THOMAS GESUALDI, LOUIS BISIGNANO, ANTHONY PIROZZI, DOMINICK MARROCCO, ANTHONY D'AQUILA, FRANK FINKEL, JOSEPH FERRARA, MARC HERBST, THOMAS CORBETT and DENISE RICHARDSON, as Trustees and Fiduciaries of the Local 282 International Brotherhood of Teamsters Welfare, Pension, Annuity, Job Training, and Vacation and Sick Leave Trust Funds, Plaintiffs-Appellees, v. QUADROZZI EQUIPMENT LEASING CORP. and AMSTEL RECYCLING & CONCRETE CORP., Defendants-Appellants.
This challenge to the denial of a motion to vacate a default judgment entered by the United States District Court for the Eastern District of New York (Dearie, J.), see Fed. R. Civ. P. 60(b)(1), returns to us following a remand that instructed the district court to explain one of its conclusions and to consider certain factors that it did not address. See Gesualdi v. Quadrozzi Equip. Leasing Corp., 629 F. App'x 111 (2d Cir. 2015). We assume the parties' familiarity with the underlying facts, the procedural history, and the issues presented for review.
A court may enter default judgment for a plaintiff only after “determin[ing] [that] the [complaint's] allegations establish [the defendant's] liability as a matter of law.” Finkel v. Romanowicz, 577 F.3d 79, 84 (2d Cir. 2009) (citation omitted). And in deciding a motion to vacate a default judgment under Rule 60(b), a court must consider “(1) whether the default was willful, (2) whether the defendant demonstrates the existence of a meritorious defense, and (3) whether, and to what extent, vacating the default will cause the nondefaulting party prejudice.” State St. Bank & Tr. Co. v. Inversiones Errazuriz Limitada, 374 F.3d 158, 166-67 (2d Cir. 2004).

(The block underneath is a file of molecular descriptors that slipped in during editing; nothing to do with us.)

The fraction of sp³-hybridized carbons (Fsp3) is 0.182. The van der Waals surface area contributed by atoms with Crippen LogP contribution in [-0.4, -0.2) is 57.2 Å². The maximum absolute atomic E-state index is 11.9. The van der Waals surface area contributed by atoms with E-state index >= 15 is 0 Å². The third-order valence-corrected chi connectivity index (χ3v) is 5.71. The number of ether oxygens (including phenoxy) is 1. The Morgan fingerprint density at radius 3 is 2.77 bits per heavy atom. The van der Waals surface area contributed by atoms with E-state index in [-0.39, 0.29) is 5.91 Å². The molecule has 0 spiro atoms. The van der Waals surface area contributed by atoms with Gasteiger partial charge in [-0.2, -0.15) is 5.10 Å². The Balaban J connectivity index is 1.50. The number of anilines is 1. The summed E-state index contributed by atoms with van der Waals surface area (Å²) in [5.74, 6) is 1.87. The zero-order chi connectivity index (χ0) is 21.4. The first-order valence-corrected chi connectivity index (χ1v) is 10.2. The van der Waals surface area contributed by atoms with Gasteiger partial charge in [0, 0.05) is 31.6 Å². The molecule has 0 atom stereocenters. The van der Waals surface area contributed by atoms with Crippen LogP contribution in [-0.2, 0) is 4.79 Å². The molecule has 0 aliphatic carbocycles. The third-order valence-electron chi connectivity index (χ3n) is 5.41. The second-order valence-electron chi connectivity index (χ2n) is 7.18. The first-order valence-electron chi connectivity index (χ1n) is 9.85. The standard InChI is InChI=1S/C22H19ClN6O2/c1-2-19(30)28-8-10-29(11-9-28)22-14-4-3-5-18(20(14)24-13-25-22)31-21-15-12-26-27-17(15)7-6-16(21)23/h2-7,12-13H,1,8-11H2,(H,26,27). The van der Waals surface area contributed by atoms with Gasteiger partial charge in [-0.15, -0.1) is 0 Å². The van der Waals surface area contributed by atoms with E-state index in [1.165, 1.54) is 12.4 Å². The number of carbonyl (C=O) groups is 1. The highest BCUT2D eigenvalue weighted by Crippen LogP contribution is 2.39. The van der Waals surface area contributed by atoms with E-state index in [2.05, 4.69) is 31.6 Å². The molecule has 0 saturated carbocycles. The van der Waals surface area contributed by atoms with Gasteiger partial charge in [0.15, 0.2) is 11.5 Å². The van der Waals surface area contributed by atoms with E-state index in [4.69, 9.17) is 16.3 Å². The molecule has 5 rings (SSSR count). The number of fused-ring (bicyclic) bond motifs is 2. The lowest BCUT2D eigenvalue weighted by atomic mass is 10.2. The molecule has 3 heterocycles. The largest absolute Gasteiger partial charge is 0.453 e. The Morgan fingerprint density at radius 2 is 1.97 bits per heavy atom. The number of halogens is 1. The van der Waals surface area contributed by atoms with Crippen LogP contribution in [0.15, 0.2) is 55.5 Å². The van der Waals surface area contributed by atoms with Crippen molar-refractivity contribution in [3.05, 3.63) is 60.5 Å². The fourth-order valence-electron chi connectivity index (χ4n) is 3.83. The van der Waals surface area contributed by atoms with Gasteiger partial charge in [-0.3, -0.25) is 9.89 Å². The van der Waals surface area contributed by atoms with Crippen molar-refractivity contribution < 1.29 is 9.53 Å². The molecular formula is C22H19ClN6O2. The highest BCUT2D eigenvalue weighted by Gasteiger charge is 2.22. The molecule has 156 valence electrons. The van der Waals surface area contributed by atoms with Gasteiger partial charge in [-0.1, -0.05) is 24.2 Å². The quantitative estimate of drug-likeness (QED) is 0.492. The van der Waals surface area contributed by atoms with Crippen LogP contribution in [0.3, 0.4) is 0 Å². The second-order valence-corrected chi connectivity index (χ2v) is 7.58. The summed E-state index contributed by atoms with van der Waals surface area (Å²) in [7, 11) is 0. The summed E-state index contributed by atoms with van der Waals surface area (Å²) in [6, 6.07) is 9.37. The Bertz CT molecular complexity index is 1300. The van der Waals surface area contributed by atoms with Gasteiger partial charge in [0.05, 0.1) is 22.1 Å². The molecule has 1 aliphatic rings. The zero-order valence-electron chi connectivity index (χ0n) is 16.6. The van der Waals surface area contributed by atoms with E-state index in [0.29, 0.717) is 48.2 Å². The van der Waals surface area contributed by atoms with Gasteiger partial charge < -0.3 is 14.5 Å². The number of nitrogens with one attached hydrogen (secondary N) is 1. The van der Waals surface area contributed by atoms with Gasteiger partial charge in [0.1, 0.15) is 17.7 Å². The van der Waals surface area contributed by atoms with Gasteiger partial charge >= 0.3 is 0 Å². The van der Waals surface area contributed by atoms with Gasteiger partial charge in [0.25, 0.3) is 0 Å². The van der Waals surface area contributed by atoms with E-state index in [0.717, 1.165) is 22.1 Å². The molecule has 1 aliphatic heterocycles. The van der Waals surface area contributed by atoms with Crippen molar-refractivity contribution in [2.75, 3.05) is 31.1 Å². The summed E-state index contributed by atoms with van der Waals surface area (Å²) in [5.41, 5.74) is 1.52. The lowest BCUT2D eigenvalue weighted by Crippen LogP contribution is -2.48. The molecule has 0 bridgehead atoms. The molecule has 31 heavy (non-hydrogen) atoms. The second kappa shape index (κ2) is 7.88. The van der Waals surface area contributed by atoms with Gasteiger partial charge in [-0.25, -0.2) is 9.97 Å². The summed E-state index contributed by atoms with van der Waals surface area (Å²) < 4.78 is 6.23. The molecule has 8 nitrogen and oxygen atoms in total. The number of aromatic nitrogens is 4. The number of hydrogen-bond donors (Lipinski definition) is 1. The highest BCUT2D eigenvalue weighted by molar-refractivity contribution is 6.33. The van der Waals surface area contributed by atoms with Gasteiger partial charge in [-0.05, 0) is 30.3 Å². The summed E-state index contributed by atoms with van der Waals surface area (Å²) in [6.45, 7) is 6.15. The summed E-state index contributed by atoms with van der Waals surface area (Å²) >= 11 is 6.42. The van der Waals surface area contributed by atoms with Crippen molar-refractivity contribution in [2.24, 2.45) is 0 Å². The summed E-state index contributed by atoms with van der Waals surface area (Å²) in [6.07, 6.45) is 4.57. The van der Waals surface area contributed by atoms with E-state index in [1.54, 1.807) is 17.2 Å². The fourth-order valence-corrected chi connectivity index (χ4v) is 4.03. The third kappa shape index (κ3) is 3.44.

Our order of remand instructed the district court to “explain its conclusion that the complaint ‘established’ [the defendants-appellants'] liability.” Gesualdi, 629 F. App'x at 113. And, while the district court had found that the defendants-appellants' default was “willful,” we instructed the court to “address the merits of [the] defendants' defense [and] the prejudice to [the] plaintiffs [that would result] if the default judgment were vacated.” Id. at 113-14.
The district court has now provided the necessary explanation and considered the relevant factors, and it has adhered to its ruling denying the motion for vacatur. We review the court's conclusion as to the sufficiency of the complaint de novo, see Finkel, 577 F.3d at 84, and its ultimate ruling on the Rule 60(b) motion--including its assessment of the three State Street Bank factors--for abuse of discretion, see 374 F.3d at 166.
An independent review of the record and relevant case law confirms that the complaint is sufficient and that the district court acted within its discretion in denying the motion before it for substantially the reasons stated in its careful December 15, 2016 Memorandum and Order. See Gesualdi v. Quadrozzi Equip. Leasing Corp., No. 11-CV-115 RJD/VMS, 2016 WL 7322333 (E.D.N.Y. Dec. 15, 2016).
For the foregoing reasons, we AFFIRM the order of the district court.
FOR THE COURT:
Catherine O'Hagan Wolfe, Clerk of Court